Located in the busy Battarmulla area close to the Sri Lankan Parliament. This is a slender home on less than 10 perches (1 perch =272 sqft) built for about 8 Million SLR ($USD 57,000) built area (2258).Designed on a narrow plot gifted to the couple, within the larger family home. The entrance forecourt is paved (motor and entertainment/multifunctional) with the lone sapodilla tree as the focus. The house has been designed to provide a feeling of being connected to the tropics, the skies, the water, and the trees despite being in a very busy and dense neighborhood on a tight plot (A narrow width of 25’). The feeling of being within a garden drama begins from the entry gate, to paved motor court around the expositing sapodilla trees, the lily pond and the walk across the aquascape to the main door. The house aims to provide a rich experiential qualities despite narrow space, and a small construction budget and very objects/ few materials owned by the couple.
The designed was meant to provide the couple with the feeling of living within a garden. A series of courtyards dot the house blurring the boundaries between the inside and the outside and extending a sense of space within this narrow home. The beauty and serenity of the pond, the trees can be perceived throughout the house. The inner living room space can totally open out into the exterior pond and garden, through large sliding doors. Entertainment can always extend into the motor court, under trees and around the pond. A sense of heightened tactility, walking on rough concrete over a mirror of water, reaching a smooth polished cement floor.
The ground level comprises of a living dining space intersected by a courtyard with syzingium trees (A small prayer niche faces this courtyard), a kitchen and a guest bedroom. The first floor comprises of a TV lounge, master bedroom and two additional bedrooms. Slender wood bridges seemingly cut through the tree tops and lead to the rooms. The master bedroom has a double screen with an exterior balcony that overlooks the sapodilla tree. The timber screen keeps provides filtered light and shade keeping the interiors cool.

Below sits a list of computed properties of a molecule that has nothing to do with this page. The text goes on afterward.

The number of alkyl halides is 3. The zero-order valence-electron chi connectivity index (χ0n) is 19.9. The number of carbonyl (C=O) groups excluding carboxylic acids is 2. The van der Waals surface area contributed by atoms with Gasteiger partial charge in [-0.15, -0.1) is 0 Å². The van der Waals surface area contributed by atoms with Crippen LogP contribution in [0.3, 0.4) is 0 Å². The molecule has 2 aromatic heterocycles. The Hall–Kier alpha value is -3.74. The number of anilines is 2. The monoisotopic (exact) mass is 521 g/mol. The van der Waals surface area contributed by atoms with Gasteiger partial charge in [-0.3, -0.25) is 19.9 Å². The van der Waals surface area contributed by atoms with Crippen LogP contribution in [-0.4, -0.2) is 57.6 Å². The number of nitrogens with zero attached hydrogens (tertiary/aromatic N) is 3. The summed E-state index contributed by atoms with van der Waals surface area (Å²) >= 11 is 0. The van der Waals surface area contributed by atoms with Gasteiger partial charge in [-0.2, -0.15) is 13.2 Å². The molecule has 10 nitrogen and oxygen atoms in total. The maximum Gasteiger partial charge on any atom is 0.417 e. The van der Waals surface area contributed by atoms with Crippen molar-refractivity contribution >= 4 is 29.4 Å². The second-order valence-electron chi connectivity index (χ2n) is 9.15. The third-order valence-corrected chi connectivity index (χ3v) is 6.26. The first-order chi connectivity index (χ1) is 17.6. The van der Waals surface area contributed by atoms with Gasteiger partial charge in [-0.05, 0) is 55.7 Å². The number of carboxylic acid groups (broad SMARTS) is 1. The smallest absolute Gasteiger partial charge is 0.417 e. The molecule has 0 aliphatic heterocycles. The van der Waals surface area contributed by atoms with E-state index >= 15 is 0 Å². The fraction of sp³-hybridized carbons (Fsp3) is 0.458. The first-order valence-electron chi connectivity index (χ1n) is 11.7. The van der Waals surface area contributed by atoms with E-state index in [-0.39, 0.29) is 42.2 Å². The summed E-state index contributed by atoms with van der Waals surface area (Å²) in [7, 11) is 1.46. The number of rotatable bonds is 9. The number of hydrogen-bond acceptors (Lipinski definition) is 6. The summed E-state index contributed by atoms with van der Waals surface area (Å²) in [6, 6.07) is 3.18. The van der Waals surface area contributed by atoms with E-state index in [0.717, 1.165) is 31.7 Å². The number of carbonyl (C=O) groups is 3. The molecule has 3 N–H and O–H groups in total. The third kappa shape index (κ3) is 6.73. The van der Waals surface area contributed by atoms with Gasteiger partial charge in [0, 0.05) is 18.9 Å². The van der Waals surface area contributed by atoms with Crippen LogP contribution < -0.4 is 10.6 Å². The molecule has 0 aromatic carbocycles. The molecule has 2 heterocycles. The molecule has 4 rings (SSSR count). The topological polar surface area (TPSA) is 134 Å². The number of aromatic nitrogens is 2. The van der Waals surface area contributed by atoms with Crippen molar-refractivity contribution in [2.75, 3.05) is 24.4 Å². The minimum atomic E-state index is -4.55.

The uppermost level comprises of roof gardens that not only capture storm water, but also create a cooler micro climate within the house. It also acts as outdoor garden space for the couple to enjoy quiet dinners and to entertain.
The house is linear, the deign aims at creating a continuous indoor and outdoor connection and provide a feeling of unending sense of space and greenery. The southern wall of the home has timber screens that cuts harsh summer sun and provides shadows and the southwestern breeze is cooled as it wafts over the pond and enters the home. The timber screens that have been inspired by the lattices of narrow urban street fronting homes of Sri Lanka. Shadows are important in the tropics. Great varieties of light and shade conditions are created within the houses due to the fenestrations and the material palette and design. Providing the occupants an experience of the seasons, both summer and the monsoons. The full length timber doors can be moved to include the outside into the living space.
Materials of Construction:
Locally available materials, in keeping with the very small construction budget, a including a combination of salvaged and custom designed materials. A simple material palette has been used comprising of locally found rubble stone as paving, crushed gravel for the courtyards (retaining permeability and allowing storm water to percolate into the earth), the indoor flooring comprises of polished cut cement.
The walls are of brick masonry. Doors and windows (salvaged jack timber) were crafted to create slender sections to avoid disturbing the views to the waterscape. A simple but tactile material palette has been adopted and the colours (monsoonal) and textures of the architecture blend into the environment of the sapodilla trees, monsoonal quality. While the living dining have been keep cement finished to blend with the gardens, the bedrooms have been painted white to create a lively contrast.